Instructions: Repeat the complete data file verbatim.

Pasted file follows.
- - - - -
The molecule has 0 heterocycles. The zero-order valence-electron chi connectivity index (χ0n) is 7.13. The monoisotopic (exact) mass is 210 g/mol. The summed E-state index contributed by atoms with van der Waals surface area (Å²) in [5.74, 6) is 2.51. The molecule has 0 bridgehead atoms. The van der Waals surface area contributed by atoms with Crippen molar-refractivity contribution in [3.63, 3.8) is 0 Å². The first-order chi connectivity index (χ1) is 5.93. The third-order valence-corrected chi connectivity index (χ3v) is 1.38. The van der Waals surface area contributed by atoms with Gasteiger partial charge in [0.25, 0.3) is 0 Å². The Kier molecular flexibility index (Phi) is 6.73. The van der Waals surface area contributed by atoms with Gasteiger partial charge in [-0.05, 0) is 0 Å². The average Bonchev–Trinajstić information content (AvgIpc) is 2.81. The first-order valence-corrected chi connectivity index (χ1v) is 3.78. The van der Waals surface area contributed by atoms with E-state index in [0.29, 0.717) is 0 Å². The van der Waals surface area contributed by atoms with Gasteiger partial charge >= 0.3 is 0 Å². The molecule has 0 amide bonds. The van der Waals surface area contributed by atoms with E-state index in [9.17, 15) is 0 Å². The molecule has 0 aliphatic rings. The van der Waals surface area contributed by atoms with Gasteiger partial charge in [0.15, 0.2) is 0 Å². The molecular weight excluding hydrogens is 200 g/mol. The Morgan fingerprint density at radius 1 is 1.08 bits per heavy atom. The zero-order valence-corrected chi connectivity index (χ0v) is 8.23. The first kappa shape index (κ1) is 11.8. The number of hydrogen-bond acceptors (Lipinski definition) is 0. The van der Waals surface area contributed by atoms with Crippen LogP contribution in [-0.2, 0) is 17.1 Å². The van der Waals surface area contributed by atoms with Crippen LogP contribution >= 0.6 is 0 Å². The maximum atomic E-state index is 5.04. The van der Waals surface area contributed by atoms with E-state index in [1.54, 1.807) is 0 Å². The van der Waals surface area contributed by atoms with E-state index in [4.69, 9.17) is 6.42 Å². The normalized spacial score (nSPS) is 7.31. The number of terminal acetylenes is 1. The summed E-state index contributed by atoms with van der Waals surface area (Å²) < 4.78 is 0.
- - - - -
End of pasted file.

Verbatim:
The molecule has 0 heterocycles. The zero-order valence-electron chi connectivity index (χ0n) is 7.13. The monoisotopic (exact) mass is 210 g/mol. The summed E-state index contributed by atoms with van der Waals surface area (Å²) in [5.74, 6) is 2.51. The molecule has 0 bridgehead atoms. The van der Waals surface area contributed by atoms with Crippen molar-refractivity contribution in [3.63, 3.8) is 0 Å². The first-order chi connectivity index (χ1) is 5.93. The third-order valence-corrected chi connectivity index (χ3v) is 1.38. The van der Waals surface area contributed by atoms with Gasteiger partial charge in [0.25, 0.3) is 0 Å². The Kier molecular flexibility index (Phi) is 6.73. The van der Waals surface area contributed by atoms with Gasteiger partial charge in [-0.05, 0) is 0 Å². The average Bonchev–Trinajstić information content (AvgIpc) is 2.81. The first-order valence-corrected chi connectivity index (χ1v) is 3.78. The van der Waals surface area contributed by atoms with E-state index in [0.29, 0.717) is 0 Å². The van der Waals surface area contributed by atoms with Gasteiger partial charge >= 0.3 is 0 Å². The molecule has 0 amide bonds. The van der Waals surface area contributed by atoms with E-state index in [9.17, 15) is 0 Å². The molecule has 0 aliphatic rings. The van der Waals surface area contributed by atoms with Gasteiger partial charge in [0.15, 0.2) is 0 Å². The molecular weight excluding hydrogens is 200 g/mol. The Morgan fingerprint density at radius 1 is 1.08 bits per heavy atom. The zero-order valence-corrected chi connectivity index (χ0v) is 8.23. The first kappa shape index (κ1) is 11.8. The number of hydrogen-bond acceptors (Lipinski definition) is 0. The van der Waals surface area contributed by atoms with Crippen LogP contribution in [-0.2, 0) is 17.1 Å². The van der Waals surface area contributed by atoms with Crippen LogP contribution >= 0.6 is 0 Å². The maximum atomic E-state index is 5.04. The van der Waals surface area contributed by atoms with E-state index in [1.54, 1.807) is 0 Å². The van der Waals surface area contributed by atoms with E-state index in [4.69, 9.17) is 6.42 Å². The normalized spacial score (nSPS) is 7.31. The number of terminal acetylenes is 1. The summed E-state index contributed by atoms with van der Waals surface area (Å²) < 4.78 is 0.